THE man who turned Vindolanda Roman Fort and Museum into the font of history and education it is today has died.

Archaeologist and historian Robin Birley was surrounded by his family – son Andrew, daughter Sonya, brother Tony and his devoted wife and soulmate Patricia – when he passed away on August 29 at the age of 83.

The family has received hundreds of messages from all over the world paying tribute to the man who broke the mould.

The son of renowned archaeologist Eric Birley, Robin grew up at Chesterholm, the much-extended house now at the heart of the museum.

When he assumed the reins from his father, archaeology was still the preserve of the privileged few. His daughter, Sonya Galloway, said: “Fundamental to what he wanted when he decided to establish the Vindolanda Trust was making it as accessible as possible, whether for people who wanted to take part in the archaeology or to use the trust’s findings for research.

“Last year we had 100,000 visitors here, many of them taking part in volunteer activities, and he was very proud of that – of letting everyone who was interested into a world that had been open only to academics and specialists when he started up.”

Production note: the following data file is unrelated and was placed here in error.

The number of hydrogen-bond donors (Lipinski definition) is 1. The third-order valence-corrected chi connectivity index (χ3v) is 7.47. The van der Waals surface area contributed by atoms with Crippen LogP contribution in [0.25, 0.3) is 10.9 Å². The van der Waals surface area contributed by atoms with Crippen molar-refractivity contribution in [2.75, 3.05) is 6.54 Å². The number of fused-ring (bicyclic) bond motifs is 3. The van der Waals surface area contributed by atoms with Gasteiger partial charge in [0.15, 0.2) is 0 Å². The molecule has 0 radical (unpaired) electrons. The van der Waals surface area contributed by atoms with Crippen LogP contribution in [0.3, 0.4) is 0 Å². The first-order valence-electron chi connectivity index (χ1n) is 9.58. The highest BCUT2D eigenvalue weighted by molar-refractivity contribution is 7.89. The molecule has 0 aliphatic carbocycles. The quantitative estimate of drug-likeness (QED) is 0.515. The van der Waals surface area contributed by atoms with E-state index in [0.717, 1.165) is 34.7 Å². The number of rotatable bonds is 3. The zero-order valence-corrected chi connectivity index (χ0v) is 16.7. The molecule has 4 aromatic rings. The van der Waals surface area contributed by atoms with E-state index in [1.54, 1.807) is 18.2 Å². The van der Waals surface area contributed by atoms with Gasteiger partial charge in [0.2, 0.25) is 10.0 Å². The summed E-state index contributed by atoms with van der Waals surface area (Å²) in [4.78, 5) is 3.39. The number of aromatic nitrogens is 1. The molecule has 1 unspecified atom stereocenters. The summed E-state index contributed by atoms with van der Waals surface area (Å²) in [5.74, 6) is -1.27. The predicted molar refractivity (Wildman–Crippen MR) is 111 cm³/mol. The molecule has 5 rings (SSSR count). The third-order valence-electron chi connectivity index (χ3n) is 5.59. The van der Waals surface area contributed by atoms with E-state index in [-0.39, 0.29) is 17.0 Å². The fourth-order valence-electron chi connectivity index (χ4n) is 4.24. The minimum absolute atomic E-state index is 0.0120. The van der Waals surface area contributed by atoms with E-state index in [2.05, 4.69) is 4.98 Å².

There were many remarkable finds at Vindolanda during Robin’s 30 years at the helm, not least the world-famous Vindolanda Tablets in 1973. The letters and notes written on Rome’s most northerly frontier almost 2,000 years ago are now in the British Museum.

It was during that era Robin realised just how many periods of settlement there had been at Vindolanda – at least nine forts, rather than the three or four previously supposed.

A socialist at heart imbued with a strong sense of public duty, Robin also served as a Northumberland county councillor (including a stint as leader of the council), as Deputy Lord Lieutenant and as a senior magistrate.

But he actually began his career as a teacher, most notably at Gordonstoun, where he is credited with getting Prince Charles into Cambridge to read archaeology.

Sonya said: “Prince Charles was just one of seven princes he had in his class there.”

Robin’s funeral next Monday will be a private family affair, but a public service of commemoration will be arranged at Vindolanda in due course.